(Originally posted on 6 September 2016)
Villadangos del Páramo/El Ganso
After the 500 kilometres mark, most pilgrims are afraid:
Will my body collapse? Will my muscles hold the line? Will I be strong enough to endure 300 kilometres more?
These doubts are understandable. After all, the French Way ain’t the same without reaching Santiago de Compostela. Yes, you can still talk about the personal reflections, the beautiful landscape, the people you have met, but without the arrival in front of the cathedral and the hug from the statue of St. James, a good part of the value would be diminished.
Pilgrims have tricks to deal with physical pains. After a couple of days on the road, everybody becomes an expert of painkillers, ibuprofen, antibiotics and analgesics. Not to mention sticks, sunscreens and every kind of support possible. Many hostels provide in-house massages, osteopaths and acupuncture experts. Along the path, pharmacies and pseudo-pharmacies monetize daily on the anxieties of the pilgrims.
The pain is so common for pilgrims that it is the fourth most asked subject in hostels, just after “What’s your name?” “Which country are you coming from?” “Are you going to Santiago?” - there goes: “How’s your body?”
To deal with psychological fear arising out of the physical issues, the pilgrims generally have three approaches:
a) The denial. This kind of pilgrims fake an unusual strength and deny the existence of any possible pain;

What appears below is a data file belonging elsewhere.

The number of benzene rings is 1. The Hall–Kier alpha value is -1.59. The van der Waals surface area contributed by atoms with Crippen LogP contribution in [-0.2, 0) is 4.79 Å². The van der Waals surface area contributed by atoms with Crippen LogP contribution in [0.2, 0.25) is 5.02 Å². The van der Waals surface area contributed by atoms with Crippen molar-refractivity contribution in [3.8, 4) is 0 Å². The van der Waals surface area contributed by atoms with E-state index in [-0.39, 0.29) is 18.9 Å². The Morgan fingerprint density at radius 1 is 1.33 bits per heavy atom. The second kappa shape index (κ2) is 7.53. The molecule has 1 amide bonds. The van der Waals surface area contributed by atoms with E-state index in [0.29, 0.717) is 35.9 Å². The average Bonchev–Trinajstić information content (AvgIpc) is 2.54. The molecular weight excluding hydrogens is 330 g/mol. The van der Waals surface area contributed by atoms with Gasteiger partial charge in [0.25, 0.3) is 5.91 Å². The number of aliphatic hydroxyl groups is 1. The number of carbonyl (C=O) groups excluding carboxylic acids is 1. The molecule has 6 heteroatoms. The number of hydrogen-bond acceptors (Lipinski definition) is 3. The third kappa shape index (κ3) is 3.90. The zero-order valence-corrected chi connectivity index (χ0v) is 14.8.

b) The monologue. This kind of pilgrims speak with every possible mate about their issue hoping to reduce their pain, or at least to find someone in worse situation than them;
c) The Rocky scream. This kind of pilgrims love to yell the sentence “No pain! No pain!” in every possible language, quoting the famous line from Rocky Balboa during the match with Ivan Drago in Rocky IV.
To be truly honest, I don’t agree with any one of these approaches, because all of them will lead to what I call the White Elephant.
The White Elephant is the kind of argument that only bothers you because you have given it relevance, whether through denying it, speaking about it, or kill it. If I say you several times: “Don’t think about the white elephant”, “Don’t think about the white elephant”, “Don’t think about the white elephant”, what will you think about?
The White Elephant.
The approach I prefer (and the one that I use and recommend) is what I’d like to call the relativity approach. I saw a study several years ago that found the intensity of pain decreases for patients who have to give public speeches. The scientists explained that it is because they consider what they were saying more important than the pain they were experiencing.
Applying this approach to the Camino, this means thinking that everything else - from the sounds of your steps to the conversation you enjoy, from the flora and the fauna to the tortillas you taste - matters more than the pain you are feeling. This does not mean denying its existence – the pain is real and a core part of the Camino, and probably without it, the whole path would not be so fascinating. It means casting pain in a relative perspective, and focusing on other stuff that might be more worthwhile than the pain.
Till this day, I still haven’t found a single injury to be worthier of my attention than the feeling of fresh breeze combing through my hair…